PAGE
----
Flying High With Performance Air Intake Systems


Sometimes ingenuity comes from the most unlikely of sources. What was designed for the soul purpose of this could greatly alter the performance of that. In the experience below, our resident daredevil Johnny Neptune straps an AEM Brute Force Intake to his jet pack.

Like my old man before me—and his before him—I’m a daredevil. I can’t explain it exactly, but it’s in my blood, something I can’t control. Even after sustaining serious injury and dealing with all the pain and suffering that go along with that, I always find myself heading back to the stunt life—it’s all I know.

As a kid I traveled the southwest visiting mostly blue-collar, high-desert towns, putting on daredevil stunt shows with my dad and pappy. They were known as the Notorious Jumping Neptunes of Catron County. Our show boasted a rabid fan base throughout the New Mexico area, where we’d never fail to dazzle ‘em with our aerial antics.

My dad did most of the actual stunt work; my pappy built the bikes, props and ramps and I became the de facto mechanic of the crew. I’d spend my afternoons in the back-lot of a hot, dusty state fairground, wrenching on our equipment. I learned fast, and it was imperative to my dad’s safety that the work I did was high-quality.

Our shtick was the flying motorcycle. We’d strap hang gliders, rockets, wings, parachutes—anything that flew—to the back of my dad’s motorbike. He speed off toward a big wooden ramp and just launch himself into the stratosphere. At that point he’d be air born and whatever winged contraption we strapped to the bike would take over from there.

A few years ago I lost the old man. It was a basic stunt, one we’d done a hundred times. Dad launched from the ramp a little cock-eyed and came crashing down to the horror of the crowd. Something went wrong with the ramp, I’m sure it was because we hadn’t kept up on ramp maintenance since losing Pappy.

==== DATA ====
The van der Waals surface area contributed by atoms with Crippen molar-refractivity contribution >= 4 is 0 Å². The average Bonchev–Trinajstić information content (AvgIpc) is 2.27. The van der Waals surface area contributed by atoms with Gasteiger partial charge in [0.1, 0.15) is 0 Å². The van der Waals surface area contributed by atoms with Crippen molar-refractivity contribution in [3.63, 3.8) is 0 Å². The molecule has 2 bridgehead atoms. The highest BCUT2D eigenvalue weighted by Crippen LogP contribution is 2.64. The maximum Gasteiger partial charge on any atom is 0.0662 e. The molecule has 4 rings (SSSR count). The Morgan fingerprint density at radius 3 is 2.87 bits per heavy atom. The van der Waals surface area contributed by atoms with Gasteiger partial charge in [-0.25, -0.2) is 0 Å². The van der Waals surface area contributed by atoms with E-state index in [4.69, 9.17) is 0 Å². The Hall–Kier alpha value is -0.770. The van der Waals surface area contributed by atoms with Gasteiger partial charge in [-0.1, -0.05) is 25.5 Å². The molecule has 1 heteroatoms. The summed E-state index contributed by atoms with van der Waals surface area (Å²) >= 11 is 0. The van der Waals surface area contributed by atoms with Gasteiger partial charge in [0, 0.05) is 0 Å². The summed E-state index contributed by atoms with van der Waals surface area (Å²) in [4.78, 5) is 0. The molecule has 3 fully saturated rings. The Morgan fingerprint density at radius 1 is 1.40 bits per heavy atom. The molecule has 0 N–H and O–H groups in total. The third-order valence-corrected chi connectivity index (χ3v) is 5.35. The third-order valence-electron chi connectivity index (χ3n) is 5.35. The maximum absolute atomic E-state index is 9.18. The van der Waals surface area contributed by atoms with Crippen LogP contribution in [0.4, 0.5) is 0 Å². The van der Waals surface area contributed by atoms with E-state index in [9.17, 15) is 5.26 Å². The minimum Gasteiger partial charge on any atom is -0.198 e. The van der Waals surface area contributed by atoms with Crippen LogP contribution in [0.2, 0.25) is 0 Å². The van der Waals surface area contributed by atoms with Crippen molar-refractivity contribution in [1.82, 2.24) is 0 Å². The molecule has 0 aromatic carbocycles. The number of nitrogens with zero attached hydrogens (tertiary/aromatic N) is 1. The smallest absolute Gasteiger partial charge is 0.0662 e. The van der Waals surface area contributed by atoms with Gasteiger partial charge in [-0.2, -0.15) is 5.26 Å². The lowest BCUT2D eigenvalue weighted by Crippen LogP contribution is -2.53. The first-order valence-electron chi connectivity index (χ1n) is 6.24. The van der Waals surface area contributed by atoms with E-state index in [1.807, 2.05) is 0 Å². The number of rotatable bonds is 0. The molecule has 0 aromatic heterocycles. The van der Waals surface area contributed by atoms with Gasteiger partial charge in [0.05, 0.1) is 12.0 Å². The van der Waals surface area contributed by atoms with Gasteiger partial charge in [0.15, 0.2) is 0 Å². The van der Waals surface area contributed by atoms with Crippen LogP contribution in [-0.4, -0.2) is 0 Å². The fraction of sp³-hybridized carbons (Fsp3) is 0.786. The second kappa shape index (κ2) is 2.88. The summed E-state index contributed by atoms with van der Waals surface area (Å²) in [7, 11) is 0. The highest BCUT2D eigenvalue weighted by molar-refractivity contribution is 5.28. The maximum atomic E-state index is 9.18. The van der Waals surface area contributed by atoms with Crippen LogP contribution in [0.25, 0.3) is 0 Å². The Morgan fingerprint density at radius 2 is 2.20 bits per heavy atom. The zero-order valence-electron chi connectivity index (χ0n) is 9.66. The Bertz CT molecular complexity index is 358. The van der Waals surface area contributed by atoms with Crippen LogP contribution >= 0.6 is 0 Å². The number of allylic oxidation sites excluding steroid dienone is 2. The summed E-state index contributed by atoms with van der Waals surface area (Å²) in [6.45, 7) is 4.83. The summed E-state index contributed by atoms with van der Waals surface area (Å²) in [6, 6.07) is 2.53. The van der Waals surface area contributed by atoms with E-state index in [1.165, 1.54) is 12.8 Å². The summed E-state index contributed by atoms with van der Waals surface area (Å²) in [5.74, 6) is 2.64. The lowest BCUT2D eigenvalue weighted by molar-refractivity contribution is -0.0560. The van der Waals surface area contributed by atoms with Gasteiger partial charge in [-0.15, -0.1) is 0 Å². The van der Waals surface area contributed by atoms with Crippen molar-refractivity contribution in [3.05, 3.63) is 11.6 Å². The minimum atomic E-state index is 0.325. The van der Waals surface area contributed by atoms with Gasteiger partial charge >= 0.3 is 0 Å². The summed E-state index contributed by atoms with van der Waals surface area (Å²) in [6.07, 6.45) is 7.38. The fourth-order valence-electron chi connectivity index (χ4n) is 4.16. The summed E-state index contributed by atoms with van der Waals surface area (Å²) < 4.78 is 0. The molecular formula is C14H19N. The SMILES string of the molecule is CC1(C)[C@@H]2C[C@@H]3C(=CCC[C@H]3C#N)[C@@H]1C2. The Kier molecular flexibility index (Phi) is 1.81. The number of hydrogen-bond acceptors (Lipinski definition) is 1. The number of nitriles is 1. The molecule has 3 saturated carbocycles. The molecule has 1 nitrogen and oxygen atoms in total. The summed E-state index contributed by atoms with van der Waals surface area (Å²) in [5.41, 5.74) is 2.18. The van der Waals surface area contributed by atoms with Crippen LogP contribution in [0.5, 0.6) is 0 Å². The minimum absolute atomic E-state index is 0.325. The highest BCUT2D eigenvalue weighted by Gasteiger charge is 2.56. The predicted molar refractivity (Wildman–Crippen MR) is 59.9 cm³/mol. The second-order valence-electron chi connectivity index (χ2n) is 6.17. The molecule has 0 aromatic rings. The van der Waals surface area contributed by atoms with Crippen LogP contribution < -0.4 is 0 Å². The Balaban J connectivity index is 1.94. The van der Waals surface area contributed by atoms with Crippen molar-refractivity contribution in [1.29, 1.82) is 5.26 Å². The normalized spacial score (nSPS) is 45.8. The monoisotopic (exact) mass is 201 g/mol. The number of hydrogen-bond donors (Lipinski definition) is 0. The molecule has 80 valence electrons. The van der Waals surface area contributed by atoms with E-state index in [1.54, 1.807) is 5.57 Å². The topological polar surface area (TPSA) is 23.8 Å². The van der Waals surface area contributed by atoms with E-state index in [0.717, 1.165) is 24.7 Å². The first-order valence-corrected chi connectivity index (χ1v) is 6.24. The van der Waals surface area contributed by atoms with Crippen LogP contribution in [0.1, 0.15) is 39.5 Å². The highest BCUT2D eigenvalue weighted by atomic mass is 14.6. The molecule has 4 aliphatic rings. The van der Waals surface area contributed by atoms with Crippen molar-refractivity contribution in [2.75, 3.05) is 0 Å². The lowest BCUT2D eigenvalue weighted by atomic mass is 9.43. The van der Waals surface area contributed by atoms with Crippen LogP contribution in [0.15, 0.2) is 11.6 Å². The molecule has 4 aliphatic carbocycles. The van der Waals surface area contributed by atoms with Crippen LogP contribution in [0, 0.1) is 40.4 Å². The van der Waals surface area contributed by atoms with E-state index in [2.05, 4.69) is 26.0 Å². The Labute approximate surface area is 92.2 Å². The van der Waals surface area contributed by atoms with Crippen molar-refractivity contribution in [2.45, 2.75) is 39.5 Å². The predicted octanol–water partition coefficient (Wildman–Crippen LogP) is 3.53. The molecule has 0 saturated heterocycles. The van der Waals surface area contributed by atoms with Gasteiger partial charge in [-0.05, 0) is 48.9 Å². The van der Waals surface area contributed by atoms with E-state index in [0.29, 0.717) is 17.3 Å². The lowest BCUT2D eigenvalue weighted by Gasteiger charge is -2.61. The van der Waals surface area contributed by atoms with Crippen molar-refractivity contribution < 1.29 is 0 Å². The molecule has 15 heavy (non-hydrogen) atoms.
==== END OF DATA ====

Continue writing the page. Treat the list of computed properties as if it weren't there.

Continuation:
We lost Pappy 2 years prior when he got pinned under a ramp we were taking down after a show. The old coot was 78, smoked 47 cigarettes—no more, no less—everyday, drank scotch like a fish and ate bacon and potatoes exclusively. We were sad to lose him, but the old man led a damn productive life.

The first and second generations have now passed the torch to me—it’s my turn. I plan to reclaim the soaring glory that was the Notorious Jumping Neptunes of Catron County. I acquired a jet pack and a parachute from my friend at the army surplus who saves such items exclusively for me. For the stunt, I plan to don both pack and chute, hurtle myself straight up, ditch the pack and parachute safely to the ground.

The jet pack needed some work though. I was surely happy for all those years I spent wrenching on my dad’s contraptions, because the jet pack was tricky. You see, the pack was missing an irreplaceable air intake system. In a moment of clarity, I pulled the AEM Brute Force Intake from the guts of my ’05 Silverado. With a bit of creative fabrication I was able to install the intake on the jet pack.

Wouldn’t you know it; the darn thing runs better’n ever. I guess by letting all that fresh air into the jets, just like the engine on my truck, the thing screams. And, just like on my truck, the AEM Brute Force Intake improved fuel mileage. Now, I’ll be able to get 3 or 400 extra vertical feet before I deploy my chute.

I’ve tested and retested and I’m ready for the stunt to go off. I have some air time reserved at Brown’s Field near the Mexico/USA border south of San Diego. If you’re out in those parts sometime in mid-August, keep your eyes peeled for the last breed of the Notorious Jumping Neptunes of Catron County!

Of course, the AEM Brute force intake, and other performance air intake systems for that matter are designed to optimize the performance of your vehicle, not a surplus jet pack. Expect the same power and fuel gains that I got for the pack though, only a slightly less thrilling driving experience. – Steven Duvall

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